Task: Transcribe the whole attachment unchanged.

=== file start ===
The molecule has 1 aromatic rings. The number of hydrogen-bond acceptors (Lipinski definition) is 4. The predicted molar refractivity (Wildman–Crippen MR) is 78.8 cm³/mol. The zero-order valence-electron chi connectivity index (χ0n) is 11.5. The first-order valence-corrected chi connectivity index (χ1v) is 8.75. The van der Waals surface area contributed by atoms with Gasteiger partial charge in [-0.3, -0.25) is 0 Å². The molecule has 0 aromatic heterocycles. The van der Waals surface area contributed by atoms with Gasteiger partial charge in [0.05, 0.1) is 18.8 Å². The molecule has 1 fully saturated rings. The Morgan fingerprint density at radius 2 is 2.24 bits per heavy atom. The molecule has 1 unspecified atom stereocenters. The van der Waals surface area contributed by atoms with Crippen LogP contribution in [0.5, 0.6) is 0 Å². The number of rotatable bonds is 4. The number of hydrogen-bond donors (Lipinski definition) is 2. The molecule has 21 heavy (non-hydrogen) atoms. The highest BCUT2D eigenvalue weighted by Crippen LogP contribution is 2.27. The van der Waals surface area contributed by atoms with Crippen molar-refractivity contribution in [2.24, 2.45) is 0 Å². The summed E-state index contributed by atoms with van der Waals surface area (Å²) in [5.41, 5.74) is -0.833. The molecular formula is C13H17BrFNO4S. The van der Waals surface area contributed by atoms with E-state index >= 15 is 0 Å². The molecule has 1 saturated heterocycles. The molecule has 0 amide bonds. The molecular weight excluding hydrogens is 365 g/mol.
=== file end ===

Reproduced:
The molecule has 1 aromatic rings. The number of hydrogen-bond acceptors (Lipinski definition) is 4. The predicted molar refractivity (Wildman–Crippen MR) is 78.8 cm³/mol. The zero-order valence-electron chi connectivity index (χ0n) is 11.5. The first-order valence-corrected chi connectivity index (χ1v) is 8.75. The van der Waals surface area contributed by atoms with Gasteiger partial charge in [-0.3, -0.25) is 0 Å². The molecule has 0 aromatic heterocycles. The van der Waals surface area contributed by atoms with Gasteiger partial charge in [0.05, 0.1) is 18.8 Å². The molecule has 1 fully saturated rings. The Morgan fingerprint density at radius 2 is 2.24 bits per heavy atom. The molecule has 1 unspecified atom stereocenters. The van der Waals surface area contributed by atoms with Crippen LogP contribution in [0.5, 0.6) is 0 Å². The number of rotatable bonds is 4. The number of hydrogen-bond donors (Lipinski definition) is 2. The molecule has 21 heavy (non-hydrogen) atoms. The highest BCUT2D eigenvalue weighted by Crippen LogP contribution is 2.27. The van der Waals surface area contributed by atoms with Crippen molar-refractivity contribution in [2.24, 2.45) is 0 Å². The summed E-state index contributed by atoms with van der Waals surface area (Å²) in [5.41, 5.74) is -0.833. The molecular formula is C13H17BrFNO4S. The van der Waals surface area contributed by atoms with E-state index >= 15 is 0 Å². The molecule has 1 saturated heterocycles. The molecule has 0 amide bonds. The molecular weight excluding hydrogens is 365 g/mol.